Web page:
Multiple prostate cancer cores with different Gleason grades submitted in the same specimen container without specific site designation: should each core be assigned an individual Gleason score?

Lakshmi P. Kunju, Stephanie Daignault, John T. Wei, Rajal B. Shah

Research output: Contribution to journalArticle

22 Scopus citations


To better represent the Gleason score of radical prostatectomy, the International Society of Urologic Pathologists Consensus Committee recommends assigning individual Gleason scores to prostate cancer cores submitted in separate containers and/or multiple cores in the same container with site identifiers. However, scenarios where multiple cores are submitted in the same container without site identifiers or labeled "left/right" are common. To assess this scenario, we analyzed 110 extended biopsies containing different Gleason scores with corresponding radical prostatectomy for clinically significant grade differences. Because cores are individually labeled and submitted at our institution, we simulated a scenario of multiple intact cores with different Gleason scores in the same container(s) by analyzing as if submitted in containers labeled "left/right." For each biopsy, a Global (all positive cores averaged as 1 long positive core), Worst, and Largest tumor volume Gleason score was determined and compared with grade of radical prostatectomy using κ statistics. Biopsies containing core(s) with 3+4 and other core(s) 3+3 were excluded because in this situation, both Global and Worst Gleason score will be always 3+4. The following scenarios were considered clinically significant upgrading: biopsy Gleason score 6 / 3+4 to radical prostatectomy 4+3; biopsy 7 to radical prostatectomy 8-10; biopsy 7 to radical prostatectomy 7 with tertiary Gleason pattern 5. Overall, 51 cases met inclusion criteria. Biopsy Worst Gleason score had the best correlation with radical prostatectomy (κ agreement of 0.37). Clinically significant upgrading at radical prostatectomy was least with Worst (4%) and highest with Global Gleason score (37%). Upgrading and downgrading were noted in 14% and 8%, respectively, of 59 cases containing core(s) with a Gleason score of 3+4 and other core(s) 3+3, suggesting that any amount of higher Gleason pattern should be recorded. When multiple intact cores are submitted in the same container without specific identifiers, individual cores with cancer should be graded and/or the Worst Gleason score should be recorded.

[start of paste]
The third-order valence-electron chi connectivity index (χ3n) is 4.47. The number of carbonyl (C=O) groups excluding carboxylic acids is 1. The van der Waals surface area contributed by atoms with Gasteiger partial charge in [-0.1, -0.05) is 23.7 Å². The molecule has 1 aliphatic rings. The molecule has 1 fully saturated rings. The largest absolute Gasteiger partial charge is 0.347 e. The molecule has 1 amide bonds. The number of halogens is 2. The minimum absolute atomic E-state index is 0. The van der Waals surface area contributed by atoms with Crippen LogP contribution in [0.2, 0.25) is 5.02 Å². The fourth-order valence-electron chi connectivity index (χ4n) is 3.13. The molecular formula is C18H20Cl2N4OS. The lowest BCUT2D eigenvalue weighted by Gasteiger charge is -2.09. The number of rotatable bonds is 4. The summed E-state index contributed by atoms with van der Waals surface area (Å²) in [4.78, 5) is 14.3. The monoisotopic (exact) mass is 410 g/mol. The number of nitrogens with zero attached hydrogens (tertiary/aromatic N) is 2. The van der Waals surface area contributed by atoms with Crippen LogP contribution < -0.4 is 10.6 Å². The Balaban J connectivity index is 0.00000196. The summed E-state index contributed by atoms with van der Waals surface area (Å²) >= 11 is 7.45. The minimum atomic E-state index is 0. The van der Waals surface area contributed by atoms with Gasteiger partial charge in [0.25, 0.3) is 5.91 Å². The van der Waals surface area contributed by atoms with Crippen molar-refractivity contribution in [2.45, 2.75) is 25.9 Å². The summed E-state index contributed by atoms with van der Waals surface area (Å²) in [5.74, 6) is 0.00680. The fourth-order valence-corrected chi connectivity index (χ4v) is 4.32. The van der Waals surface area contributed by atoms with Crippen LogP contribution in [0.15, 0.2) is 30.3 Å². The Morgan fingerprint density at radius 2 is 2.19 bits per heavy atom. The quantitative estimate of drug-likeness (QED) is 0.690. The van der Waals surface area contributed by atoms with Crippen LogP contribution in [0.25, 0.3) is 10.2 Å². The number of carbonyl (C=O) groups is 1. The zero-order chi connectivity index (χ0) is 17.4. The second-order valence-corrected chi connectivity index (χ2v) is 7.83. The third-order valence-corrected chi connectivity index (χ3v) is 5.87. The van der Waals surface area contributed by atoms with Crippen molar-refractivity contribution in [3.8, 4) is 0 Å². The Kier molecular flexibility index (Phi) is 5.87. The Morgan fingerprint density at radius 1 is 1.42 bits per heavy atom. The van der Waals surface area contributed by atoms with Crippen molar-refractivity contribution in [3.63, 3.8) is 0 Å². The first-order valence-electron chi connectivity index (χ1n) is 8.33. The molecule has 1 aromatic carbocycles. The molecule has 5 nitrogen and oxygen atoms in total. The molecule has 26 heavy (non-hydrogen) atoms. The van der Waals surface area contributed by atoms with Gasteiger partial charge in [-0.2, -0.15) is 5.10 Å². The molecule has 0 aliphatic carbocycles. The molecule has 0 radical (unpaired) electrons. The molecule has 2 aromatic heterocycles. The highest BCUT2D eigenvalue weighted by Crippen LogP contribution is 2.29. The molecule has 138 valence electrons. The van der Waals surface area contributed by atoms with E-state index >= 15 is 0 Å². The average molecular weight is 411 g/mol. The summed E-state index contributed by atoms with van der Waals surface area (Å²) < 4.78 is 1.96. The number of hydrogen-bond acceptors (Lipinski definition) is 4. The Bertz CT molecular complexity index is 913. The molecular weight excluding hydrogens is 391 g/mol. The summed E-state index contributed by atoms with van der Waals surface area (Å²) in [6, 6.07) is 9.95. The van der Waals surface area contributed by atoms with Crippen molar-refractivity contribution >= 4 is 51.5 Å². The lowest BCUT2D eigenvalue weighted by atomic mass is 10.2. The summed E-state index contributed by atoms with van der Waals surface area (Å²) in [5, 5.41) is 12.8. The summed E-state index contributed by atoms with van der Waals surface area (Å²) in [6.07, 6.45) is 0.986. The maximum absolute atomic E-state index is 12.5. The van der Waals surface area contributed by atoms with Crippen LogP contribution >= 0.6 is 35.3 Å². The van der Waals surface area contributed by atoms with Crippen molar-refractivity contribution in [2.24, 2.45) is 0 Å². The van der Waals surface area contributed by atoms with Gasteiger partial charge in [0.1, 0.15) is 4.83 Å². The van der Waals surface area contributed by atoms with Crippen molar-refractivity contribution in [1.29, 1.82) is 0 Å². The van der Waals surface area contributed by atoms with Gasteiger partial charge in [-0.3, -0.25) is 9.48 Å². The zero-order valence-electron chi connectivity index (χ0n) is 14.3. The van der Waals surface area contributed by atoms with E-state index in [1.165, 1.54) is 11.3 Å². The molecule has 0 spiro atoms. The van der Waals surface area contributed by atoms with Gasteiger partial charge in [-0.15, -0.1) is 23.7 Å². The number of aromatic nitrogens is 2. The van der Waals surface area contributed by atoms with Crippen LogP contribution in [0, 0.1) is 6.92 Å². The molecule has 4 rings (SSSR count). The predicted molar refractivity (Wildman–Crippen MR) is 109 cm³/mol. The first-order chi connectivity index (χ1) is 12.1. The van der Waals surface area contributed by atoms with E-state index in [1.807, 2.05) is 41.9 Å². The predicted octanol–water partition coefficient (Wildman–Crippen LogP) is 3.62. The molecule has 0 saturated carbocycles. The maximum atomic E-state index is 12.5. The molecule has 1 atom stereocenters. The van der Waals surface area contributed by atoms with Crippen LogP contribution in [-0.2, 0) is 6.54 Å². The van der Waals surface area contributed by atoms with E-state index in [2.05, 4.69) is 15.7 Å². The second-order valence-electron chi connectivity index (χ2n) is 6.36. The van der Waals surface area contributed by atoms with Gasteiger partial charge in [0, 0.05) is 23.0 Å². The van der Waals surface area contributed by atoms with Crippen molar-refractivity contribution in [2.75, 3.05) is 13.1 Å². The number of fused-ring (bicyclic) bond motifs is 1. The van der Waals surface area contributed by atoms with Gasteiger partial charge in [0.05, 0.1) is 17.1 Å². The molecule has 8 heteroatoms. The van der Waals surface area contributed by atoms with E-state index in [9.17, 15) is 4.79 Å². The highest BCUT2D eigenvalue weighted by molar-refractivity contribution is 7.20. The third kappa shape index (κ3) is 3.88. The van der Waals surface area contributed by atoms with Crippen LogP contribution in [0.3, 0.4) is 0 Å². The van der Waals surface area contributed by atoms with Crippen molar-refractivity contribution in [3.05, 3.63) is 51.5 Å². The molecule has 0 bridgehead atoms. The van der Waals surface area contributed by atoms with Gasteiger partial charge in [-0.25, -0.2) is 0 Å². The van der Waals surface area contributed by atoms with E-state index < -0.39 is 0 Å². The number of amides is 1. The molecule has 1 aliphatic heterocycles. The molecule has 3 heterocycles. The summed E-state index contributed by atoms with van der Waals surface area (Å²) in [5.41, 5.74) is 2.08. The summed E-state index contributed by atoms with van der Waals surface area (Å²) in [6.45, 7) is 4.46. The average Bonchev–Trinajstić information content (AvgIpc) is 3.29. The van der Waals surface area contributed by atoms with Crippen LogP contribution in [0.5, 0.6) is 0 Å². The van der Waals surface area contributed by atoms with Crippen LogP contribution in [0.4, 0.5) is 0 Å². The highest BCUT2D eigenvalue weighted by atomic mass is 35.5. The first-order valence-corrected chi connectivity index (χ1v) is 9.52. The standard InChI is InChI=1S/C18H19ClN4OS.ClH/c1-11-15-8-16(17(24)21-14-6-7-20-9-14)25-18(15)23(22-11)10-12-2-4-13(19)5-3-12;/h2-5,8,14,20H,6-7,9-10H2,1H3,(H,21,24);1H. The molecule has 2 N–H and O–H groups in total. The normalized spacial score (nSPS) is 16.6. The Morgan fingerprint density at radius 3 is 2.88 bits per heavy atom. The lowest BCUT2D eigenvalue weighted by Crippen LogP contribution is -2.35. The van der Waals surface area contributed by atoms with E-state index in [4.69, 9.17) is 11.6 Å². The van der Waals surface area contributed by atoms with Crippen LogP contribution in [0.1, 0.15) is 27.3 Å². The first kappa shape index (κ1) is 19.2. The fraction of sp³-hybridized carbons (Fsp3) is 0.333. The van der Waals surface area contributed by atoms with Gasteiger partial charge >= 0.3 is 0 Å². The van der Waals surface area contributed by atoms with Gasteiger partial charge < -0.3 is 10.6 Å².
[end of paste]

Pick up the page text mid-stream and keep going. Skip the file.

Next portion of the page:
Original languageEnglish (US)
Pages (from-to)558-564
Number of pages7
JournalHuman Pathology
Issue number4
StatePublished - Apr 1 2009



  • Core needle biopsy
  • Gleason score
  • Prostate cancer

ASJC Scopus subject areas

  • Pathology and Forensic Medicine

Cite this